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The middle-income trap - definitions, theories and countries concerned: a literature survey

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  • Glawe, Linda
  • Wagner, Helmut

Abstract

In recent years, a growing body of economic literature has focused on the phenomenon of the so-called middle-income trap (MIT). The term usually refers to countries that have experienced rapid growth and thus quickly reached middle-income status, but then failed to overcome that income range to further catch up to the developed countries. This paper surveys the MIT literature. It begins by laying out different approaches to defining the MIT (with a focus on the distinction between absolute and relative approaches) and by presenting as well as classifying the most important empirical studies. After a short overview of the currently identified MIT countries, the article summarizes the main explanatory approaches, taking into account both the theoretical foundations and the empirically identified triggering factors.

Suggested Citation

  • Glawe, Linda & Wagner, Helmut, 2016. "The middle-income trap - definitions, theories and countries concerned: a literature survey," MPRA Paper 71196, University Library of Munich, Germany.
  • Handle: RePEc:pra:mprapa:71196
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    References listed on IDEAS

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    1. Barry Eichengreen & Donghyun Park & Kwanho Shin, 2012. "When Fast-Growing Economies Slow Down: International Evidence and Implications for China," Asian Economic Papers, MIT Press, vol. 11(1), pages 42-87, Winter/Sp.
    2. Aghion, Philippe & Howitt, Peter, 1992. "A Model of Growth through Creative Destruction," Econometrica, Econometric Society, vol. 60(2), pages 323-351, March.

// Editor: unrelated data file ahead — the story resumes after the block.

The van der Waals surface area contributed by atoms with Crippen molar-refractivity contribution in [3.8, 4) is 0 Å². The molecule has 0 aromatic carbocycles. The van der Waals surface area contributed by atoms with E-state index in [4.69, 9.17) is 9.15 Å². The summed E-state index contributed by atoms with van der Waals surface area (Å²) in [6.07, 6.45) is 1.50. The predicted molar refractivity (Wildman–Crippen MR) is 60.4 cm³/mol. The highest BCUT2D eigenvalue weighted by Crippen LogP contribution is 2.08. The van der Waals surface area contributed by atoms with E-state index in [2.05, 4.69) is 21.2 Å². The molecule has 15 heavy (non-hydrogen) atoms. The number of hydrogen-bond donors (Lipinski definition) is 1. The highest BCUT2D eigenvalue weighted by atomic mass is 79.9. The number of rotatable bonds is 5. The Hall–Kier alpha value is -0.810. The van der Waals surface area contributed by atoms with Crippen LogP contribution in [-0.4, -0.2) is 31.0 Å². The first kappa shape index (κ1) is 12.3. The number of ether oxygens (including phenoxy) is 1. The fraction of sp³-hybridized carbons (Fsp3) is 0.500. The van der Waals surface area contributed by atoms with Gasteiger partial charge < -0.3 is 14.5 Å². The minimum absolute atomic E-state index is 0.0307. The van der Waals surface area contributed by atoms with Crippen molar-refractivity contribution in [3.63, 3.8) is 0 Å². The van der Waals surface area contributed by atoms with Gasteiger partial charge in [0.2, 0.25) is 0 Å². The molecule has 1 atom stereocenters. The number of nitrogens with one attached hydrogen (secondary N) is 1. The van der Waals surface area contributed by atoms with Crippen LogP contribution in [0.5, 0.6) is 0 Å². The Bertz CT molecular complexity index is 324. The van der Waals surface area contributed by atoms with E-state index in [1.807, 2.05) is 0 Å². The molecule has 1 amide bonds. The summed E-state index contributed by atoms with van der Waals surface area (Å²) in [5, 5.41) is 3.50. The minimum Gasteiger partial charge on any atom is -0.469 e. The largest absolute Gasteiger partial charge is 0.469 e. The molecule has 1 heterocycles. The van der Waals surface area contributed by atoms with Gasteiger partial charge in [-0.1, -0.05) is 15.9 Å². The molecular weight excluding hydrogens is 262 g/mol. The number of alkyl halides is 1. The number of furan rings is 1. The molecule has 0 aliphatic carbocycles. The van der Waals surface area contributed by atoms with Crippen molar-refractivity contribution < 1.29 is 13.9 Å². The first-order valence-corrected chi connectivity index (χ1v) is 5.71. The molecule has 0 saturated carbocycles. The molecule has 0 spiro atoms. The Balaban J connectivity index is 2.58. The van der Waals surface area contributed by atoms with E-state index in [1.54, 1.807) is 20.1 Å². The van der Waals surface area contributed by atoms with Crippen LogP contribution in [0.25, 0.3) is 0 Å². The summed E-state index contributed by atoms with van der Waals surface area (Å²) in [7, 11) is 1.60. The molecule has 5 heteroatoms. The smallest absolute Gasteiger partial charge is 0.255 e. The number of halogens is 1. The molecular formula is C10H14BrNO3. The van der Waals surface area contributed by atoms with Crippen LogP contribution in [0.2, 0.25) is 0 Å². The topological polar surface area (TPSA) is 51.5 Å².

3. Pierre-Richard Agénor & Otaviano Canuto & Michael Jelenic, 2012. "Avoiding Middle-Income Growth Traps," World Bank - Economic Premise, The World Bank, issue 98, pages 1-7, November.
    4. Reda Cherif & Fuad Hasanov, 2015. "The Leap of the Tiger; How Malaysia Can Escape the Middle-Income Trap," IMF Working Papers 15/131, International Monetary Fund.
    5. repec:taf:rjapxx:v:22:y:2017:i:3:p:429-453 is not listed on IDEAS
    6. Helmut Wagner, 2013. "Challenges to China’s Policy: Structural Change," Comparative Economic Studies, Palgrave Macmillan;Association for Comparative Economic Studies, vol. 55(4), pages 721-736, December.
    7. Daron Acemoglu & Philippe Aghion & Fabrizio Zilibotti, 2006. "Distance to Frontier, Selection, and Economic Growth," Journal of the European Economic Association, MIT Press, vol. 4(1), pages 37-74, March.
    8. Barro, Robert J & Sala-i-Martin, Xavier, 1997. "Technological Diffusion, Convergence, and Growth," Journal of Economic Growth, Springer, vol. 2(1), pages 1-26, March.
    9. Indermit Gill & Homi Kharas, 2007. "An East Asian Renaissance : Ideas for Economic Growth," World Bank Publications, The World Bank, number 6798.
    10. Felipe, Jesus & Kumar, Utsav & Galope, Reynold, 2014. "Middle-Income Transitions: Trap or Myth?," ADB Economics Working Paper Series 421, Asian Development Bank.